How Writing Changed My Abroad Experience
These places and these cities are forever immortalized by putting pen to paper.
A few weeks before I left for Italy, I was wandering the aisles of Barnes & Noble, hopelessly and helplessly looking for the perfect journal to accompany me on my travels abroad. Did I stick with the travel theme? The leather ones looked really cool, but were they worth the price? Did I need that many pages? (In hindsight, the answer is yes.) I settled on a hardcover midnight blue notebook that had gold metallic designs of the moon and sun. I felt it was a good way to start my journey.
I wrote my first entry in the notebook that night. It was two weeks before I was leaving to go abroad for four months, and the nerves hadn’t settled in yet. It still hadn’t hit me that I’d be living in Italy for an entire semester. I was excited and hopeful, and kinda sad that all my friends were at school going about their daily lives and I just wasn’t part of it. I wrote in it one more time before leaving. A few days before leaving, so the nerves were really heightened.
The next time I wrote in that journal, I was on the plane from Paris to Florence.
Over the course of four months, I documented as much as I possibly could. This was the souvenir I could bring home with me that would last for years and years. I whip it out on occasion now, reminiscing on just how incredible my travels actually were. I brought it on long bus rides to pass the time. I sat on the balcony of my apartment, feeling the heat of the afternoon Italian sun beat down on my skin, and wrote and wrote and wrote. It was the perfect companion at just about any time.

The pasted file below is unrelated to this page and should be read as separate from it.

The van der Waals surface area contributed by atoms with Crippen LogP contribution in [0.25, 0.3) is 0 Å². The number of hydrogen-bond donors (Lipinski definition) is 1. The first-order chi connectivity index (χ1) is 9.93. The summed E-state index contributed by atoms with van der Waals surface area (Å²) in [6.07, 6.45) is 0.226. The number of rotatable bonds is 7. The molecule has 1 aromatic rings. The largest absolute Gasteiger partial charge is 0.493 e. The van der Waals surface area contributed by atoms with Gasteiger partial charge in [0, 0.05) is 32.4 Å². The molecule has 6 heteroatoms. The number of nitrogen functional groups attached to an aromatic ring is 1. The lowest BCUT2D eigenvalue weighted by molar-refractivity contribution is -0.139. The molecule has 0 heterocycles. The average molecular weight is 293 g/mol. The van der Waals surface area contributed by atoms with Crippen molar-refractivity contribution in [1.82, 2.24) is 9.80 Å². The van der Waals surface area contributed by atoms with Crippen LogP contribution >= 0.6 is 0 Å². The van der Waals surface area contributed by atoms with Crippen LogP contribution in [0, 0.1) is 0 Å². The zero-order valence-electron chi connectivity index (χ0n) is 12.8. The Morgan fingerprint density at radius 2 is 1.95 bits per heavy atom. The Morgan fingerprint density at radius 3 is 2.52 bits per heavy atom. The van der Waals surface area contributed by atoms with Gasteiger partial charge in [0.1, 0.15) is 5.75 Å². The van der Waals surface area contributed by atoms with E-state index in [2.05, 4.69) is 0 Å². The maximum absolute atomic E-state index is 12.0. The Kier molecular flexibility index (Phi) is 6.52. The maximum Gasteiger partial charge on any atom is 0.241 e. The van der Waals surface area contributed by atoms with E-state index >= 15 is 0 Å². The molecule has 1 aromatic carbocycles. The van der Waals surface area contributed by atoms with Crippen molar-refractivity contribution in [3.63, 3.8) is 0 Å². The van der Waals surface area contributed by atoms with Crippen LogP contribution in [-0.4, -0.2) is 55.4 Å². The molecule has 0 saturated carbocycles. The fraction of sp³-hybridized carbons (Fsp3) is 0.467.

That midnight blue journal lasted until spring break. With half of my trip still remaining, I scoured the Italian markets looking for the perfect second journal to document my adventures. There were leather bound journals as far as the eye could see. After much contemplation from the help of the very nice man at the booth, I landed on a tan leather bound notebook that had a string to tie it together.
I still have that journal. The pages are running out rapidly, but the smell alone instantly takes me back to those days in Italy, or my time spent on buses, and most importantly, my time spent abroad.
Writing gave me the ability to freeze my European adventure in time. I may be almost a year removed from the day I left to go to Italy (which is terrifying on so many levels), but the moment I open that book, I am transported to the land of cobblestone streets and endless espresso. Writing gave me clarity, and provided a medium to express my anxieties and memories. Even while still abroad, I would look back at entries I’d written from trips earlier on in the semester, and I was reminded of what I was feeling and what I was doing.
Going abroad is a life-changing experience in every sense of the phrase. Writing gives you a bird’s eye view into your own thoughts and feelings that may feel as foreign to you now as your abroad city felt upon arrival. Writing allowed me to connect to my surroundings on a deeper level. I saw things and felt things at such a rapid pace, and being able to document those sights and feelings was undoubtedly the most remarkable part of my journey.